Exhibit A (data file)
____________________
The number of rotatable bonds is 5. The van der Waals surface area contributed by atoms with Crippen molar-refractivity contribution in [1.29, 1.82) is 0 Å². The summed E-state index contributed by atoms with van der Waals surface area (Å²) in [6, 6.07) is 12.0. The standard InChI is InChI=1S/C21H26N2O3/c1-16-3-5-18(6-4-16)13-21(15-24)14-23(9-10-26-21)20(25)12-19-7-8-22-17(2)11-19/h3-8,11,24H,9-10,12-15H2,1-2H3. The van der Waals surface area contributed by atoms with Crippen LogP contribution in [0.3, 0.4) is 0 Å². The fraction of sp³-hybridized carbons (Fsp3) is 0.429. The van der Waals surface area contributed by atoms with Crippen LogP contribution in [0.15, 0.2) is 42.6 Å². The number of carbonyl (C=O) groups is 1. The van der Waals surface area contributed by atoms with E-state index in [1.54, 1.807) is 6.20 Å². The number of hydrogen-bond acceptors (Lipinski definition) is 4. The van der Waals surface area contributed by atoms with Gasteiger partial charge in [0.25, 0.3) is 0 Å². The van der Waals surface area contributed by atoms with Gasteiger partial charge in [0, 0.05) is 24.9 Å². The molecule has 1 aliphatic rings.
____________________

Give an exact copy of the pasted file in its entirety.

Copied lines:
The number of rotatable bonds is 5. The van der Waals surface area contributed by atoms with Crippen molar-refractivity contribution in [1.29, 1.82) is 0 Å². The summed E-state index contributed by atoms with van der Waals surface area (Å²) in [6, 6.07) is 12.0. The standard InChI is InChI=1S/C21H26N2O3/c1-16-3-5-18(6-4-16)13-21(15-24)14-23(9-10-26-21)20(25)12-19-7-8-22-17(2)11-19/h3-8,11,24H,9-10,12-15H2,1-2H3. The van der Waals surface area contributed by atoms with Crippen LogP contribution in [0.3, 0.4) is 0 Å². The fraction of sp³-hybridized carbons (Fsp3) is 0.429. The van der Waals surface area contributed by atoms with Crippen LogP contribution in [0.15, 0.2) is 42.6 Å². The number of carbonyl (C=O) groups is 1. The van der Waals surface area contributed by atoms with E-state index in [1.54, 1.807) is 6.20 Å². The number of hydrogen-bond acceptors (Lipinski definition) is 4. The van der Waals surface area contributed by atoms with Gasteiger partial charge in [0.25, 0.3) is 0 Å². The van der Waals surface area contributed by atoms with Gasteiger partial charge in [0, 0.05) is 24.9 Å². The molecule has 1 aliphatic rings.